This is the News in Brief from the United Nations.
Human Rights Council agrees on fact-finding mission to Venezuela
The UN’s top human rights body agreed on Friday to dispatch a fact-finding mission to Venezuela, in response to grave concerns about killings and other abuses linked to the country’s ongoing political and economic crisis.
The development follows a vote at the Human Rights Council that was supported by less than half of the forum’s 47 Member States, including several South American countries, such as Colombia, Argentina and Peru.
The resolution condemned the “widespread targeted repression and persecution on political grounds” in Venezuela, the “excessive” use of force against peaceful protests and during security op erations.
In addition, it highlighted arbitrary detention, torture, ill-treatment, extrajudicial executions and enforced disappearances carried out by the Special Action Forces and pro-government civilian armed groups.
At least 6,000 people have been killed in security operations since January 2018, the resolution maintained, while also urging the authorities to release all political prisoners immediately.
This includes the 27 individuals identified by High Commissioner for Human Rights, Michelle Bachelet, earlier this month.
Brutal violence in northern Nigeria forces thousands into Niger
To Nigeria now, where more than 40,000 people have left the country’s north-west seeking shelter in Niger after an upsurge in attacks since the start of the year.
The escalating violence in Sokoto, Zamfara and Katsina – which has been attributed to criminal gangs, rather than terrorists - has led to a new humanitarian emergency in Niger’s border regions, the UN Refugee Agency’s Babar Baloch told journalists in Geneva on Friday:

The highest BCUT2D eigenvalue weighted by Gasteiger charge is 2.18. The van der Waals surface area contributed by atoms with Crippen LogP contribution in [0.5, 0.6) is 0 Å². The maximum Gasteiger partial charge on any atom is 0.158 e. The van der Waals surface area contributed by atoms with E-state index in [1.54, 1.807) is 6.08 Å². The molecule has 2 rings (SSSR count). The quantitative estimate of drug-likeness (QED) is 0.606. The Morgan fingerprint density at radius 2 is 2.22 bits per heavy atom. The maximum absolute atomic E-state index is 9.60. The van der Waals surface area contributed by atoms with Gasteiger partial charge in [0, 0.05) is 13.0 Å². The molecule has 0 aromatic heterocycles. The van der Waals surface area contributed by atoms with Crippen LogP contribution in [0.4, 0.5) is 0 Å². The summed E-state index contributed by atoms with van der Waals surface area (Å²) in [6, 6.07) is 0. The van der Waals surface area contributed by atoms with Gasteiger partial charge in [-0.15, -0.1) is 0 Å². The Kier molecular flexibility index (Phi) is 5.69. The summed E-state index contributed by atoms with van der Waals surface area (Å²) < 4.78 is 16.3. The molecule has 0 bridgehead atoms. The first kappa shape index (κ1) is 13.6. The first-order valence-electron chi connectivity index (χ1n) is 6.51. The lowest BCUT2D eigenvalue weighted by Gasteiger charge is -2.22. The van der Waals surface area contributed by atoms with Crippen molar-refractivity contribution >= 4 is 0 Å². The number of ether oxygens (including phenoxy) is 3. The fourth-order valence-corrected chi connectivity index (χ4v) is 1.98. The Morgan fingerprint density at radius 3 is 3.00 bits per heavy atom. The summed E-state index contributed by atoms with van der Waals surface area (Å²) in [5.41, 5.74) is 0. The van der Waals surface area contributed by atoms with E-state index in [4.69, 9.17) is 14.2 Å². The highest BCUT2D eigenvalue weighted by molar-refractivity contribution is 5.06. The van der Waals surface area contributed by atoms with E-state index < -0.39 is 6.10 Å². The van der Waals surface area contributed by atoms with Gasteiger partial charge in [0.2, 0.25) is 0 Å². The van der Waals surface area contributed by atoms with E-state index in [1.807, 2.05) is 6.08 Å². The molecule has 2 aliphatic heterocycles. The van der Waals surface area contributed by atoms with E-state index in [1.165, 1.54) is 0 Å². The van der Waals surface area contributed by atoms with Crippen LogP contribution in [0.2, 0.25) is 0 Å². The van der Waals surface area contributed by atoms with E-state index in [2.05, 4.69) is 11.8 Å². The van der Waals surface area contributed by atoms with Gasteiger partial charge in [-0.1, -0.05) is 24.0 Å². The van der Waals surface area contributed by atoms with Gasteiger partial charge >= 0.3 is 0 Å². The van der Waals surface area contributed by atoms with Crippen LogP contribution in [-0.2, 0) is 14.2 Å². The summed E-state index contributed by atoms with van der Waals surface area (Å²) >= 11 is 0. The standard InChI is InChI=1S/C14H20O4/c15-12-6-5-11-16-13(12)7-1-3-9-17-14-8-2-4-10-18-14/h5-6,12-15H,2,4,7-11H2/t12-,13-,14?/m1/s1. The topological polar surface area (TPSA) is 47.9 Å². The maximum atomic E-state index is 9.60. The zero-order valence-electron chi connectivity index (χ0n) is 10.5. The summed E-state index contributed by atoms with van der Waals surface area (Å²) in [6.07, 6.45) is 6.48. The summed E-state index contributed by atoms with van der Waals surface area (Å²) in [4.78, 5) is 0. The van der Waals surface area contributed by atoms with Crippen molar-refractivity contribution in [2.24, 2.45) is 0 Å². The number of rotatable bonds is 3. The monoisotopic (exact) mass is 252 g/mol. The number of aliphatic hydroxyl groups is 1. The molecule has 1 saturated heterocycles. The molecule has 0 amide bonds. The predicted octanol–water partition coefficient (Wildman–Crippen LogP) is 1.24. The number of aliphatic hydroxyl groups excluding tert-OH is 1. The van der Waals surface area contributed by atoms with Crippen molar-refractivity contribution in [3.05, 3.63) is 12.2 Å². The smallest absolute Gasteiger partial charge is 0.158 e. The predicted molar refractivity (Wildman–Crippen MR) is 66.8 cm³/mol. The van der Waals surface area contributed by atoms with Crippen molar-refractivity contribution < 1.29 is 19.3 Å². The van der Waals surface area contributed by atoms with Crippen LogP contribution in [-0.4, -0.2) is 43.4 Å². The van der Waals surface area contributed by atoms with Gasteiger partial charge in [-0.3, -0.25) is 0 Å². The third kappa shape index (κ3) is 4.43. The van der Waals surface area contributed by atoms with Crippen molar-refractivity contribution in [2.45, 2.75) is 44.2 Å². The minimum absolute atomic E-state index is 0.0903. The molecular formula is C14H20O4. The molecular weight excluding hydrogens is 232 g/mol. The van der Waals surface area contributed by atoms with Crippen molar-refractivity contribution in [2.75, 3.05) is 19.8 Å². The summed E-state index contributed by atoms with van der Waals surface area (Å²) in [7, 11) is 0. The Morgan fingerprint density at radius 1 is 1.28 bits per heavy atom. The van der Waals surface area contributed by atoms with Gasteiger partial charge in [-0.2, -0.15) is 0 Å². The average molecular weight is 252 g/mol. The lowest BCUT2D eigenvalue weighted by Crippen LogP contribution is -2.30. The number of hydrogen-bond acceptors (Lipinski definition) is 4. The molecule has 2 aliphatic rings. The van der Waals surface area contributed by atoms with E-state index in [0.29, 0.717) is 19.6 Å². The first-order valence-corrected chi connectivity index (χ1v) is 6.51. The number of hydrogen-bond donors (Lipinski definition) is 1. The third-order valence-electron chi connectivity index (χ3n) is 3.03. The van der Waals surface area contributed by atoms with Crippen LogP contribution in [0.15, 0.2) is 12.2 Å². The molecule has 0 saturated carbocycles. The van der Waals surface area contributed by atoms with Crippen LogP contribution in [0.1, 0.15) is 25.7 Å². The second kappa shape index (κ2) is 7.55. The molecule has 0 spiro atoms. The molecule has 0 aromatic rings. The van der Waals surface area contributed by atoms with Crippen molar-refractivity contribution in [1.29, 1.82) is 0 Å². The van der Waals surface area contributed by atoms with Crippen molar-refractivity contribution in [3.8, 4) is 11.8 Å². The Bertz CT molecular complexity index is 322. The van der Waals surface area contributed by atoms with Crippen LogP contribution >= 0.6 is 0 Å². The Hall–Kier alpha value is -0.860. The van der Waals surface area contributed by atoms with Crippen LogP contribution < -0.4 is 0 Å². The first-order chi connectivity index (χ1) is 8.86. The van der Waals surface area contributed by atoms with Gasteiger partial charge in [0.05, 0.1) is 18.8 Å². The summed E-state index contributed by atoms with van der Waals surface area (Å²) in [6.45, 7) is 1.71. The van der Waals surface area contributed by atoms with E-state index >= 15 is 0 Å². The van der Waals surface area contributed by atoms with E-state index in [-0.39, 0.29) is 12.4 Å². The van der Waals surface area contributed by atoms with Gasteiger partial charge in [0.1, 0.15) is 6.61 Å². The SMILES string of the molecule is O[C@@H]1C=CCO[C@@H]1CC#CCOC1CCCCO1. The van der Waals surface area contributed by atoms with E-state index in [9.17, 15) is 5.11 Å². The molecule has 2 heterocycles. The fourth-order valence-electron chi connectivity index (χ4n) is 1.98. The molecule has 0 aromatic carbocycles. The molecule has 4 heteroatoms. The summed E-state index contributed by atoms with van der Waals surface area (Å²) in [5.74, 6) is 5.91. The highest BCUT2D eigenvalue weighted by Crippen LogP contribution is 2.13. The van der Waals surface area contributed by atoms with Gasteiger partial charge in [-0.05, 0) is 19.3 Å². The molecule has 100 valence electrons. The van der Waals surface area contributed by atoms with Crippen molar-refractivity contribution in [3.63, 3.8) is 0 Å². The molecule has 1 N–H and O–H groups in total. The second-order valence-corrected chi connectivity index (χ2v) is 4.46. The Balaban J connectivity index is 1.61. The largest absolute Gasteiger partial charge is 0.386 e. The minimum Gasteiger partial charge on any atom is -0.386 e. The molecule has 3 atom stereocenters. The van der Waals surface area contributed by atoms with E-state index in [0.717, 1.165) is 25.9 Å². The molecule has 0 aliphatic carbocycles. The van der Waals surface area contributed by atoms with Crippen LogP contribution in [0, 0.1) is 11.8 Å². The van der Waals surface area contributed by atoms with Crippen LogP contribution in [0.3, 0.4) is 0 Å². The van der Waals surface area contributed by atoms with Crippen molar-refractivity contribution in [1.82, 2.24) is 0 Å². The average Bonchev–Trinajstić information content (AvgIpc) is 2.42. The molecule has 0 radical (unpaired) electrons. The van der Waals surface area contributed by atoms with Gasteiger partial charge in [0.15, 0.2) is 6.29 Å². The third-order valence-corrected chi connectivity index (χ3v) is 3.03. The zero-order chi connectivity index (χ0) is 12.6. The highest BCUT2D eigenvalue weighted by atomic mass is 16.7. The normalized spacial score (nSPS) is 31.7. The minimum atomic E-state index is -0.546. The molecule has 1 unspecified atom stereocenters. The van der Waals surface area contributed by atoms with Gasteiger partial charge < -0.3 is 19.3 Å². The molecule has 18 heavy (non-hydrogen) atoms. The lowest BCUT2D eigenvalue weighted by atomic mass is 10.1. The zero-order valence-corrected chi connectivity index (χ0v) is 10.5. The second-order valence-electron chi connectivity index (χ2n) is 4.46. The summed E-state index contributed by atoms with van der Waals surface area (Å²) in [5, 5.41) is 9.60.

“People are seeking safety from indiscriminate attacks unleashed by organized armed groups on men, women and children alike. There have been frequent reports of kidnappings, torture, extortion, murder, sexual violence and destruction of houses and property… On September 11 alone, more than 2,500 people fled when civilians were targeted by armed groups on the Nigerian side.”
UNHCR, the UN refugee agency, is working with local authorities and partners to assist refugees, many of whom are arriving traumatized and with few belongings.
New arrivals are registered in six mobile units installed in the border regions, while a new field office has also opened with emergency staff to respond to the humanitarian needs.
Zimbabwe must act quicker on democratic vision, urges UN-appointed independent expert
And finally, Zimbabwe should do more to embrace and safeguard democracy, a top UN-appointed rights investigator said on Friday, at the end of the first visit there by an independent expert appointed by the Human Rights Council.
In a statement, Clément Nyaletsossi Voule, the Special Rapporteur on the rights to freedom of peaceful assembly, expressed his support for the Government’s stated commitment to democratisation.
But two years since Emmerson Mnangagwa became President, after the removal of long-term leader Robert Mugabe, Mr. Voule urged the authorities to go further in promoting people’s rights and engage in “genuine dialogue” with all those affected by austerity measures.
In his appeal, the Special Rapporteur cited concern over the “excessive” use of force by police and military during protests.
Putting troops in the streets was becoming “commonplace”, he added, while also insisting that it was vital for police or military personnel who committed human rights violations to be held accountable.
Mr. Voule’s comments come as UN aid agencies continue to warn of widespread and food insecurity in the country, which has been left reeling by a slow-burning economic collapse made worse by drought and the impact of Cyclone Idai in March.
According to a recent update by UN humanitarian coordinating agency OCHA, some 5.5 million people in rural areas are now food insecure.
This is in addition to 2 .2 million people in urban areas.
Daniel Johnson, UN News.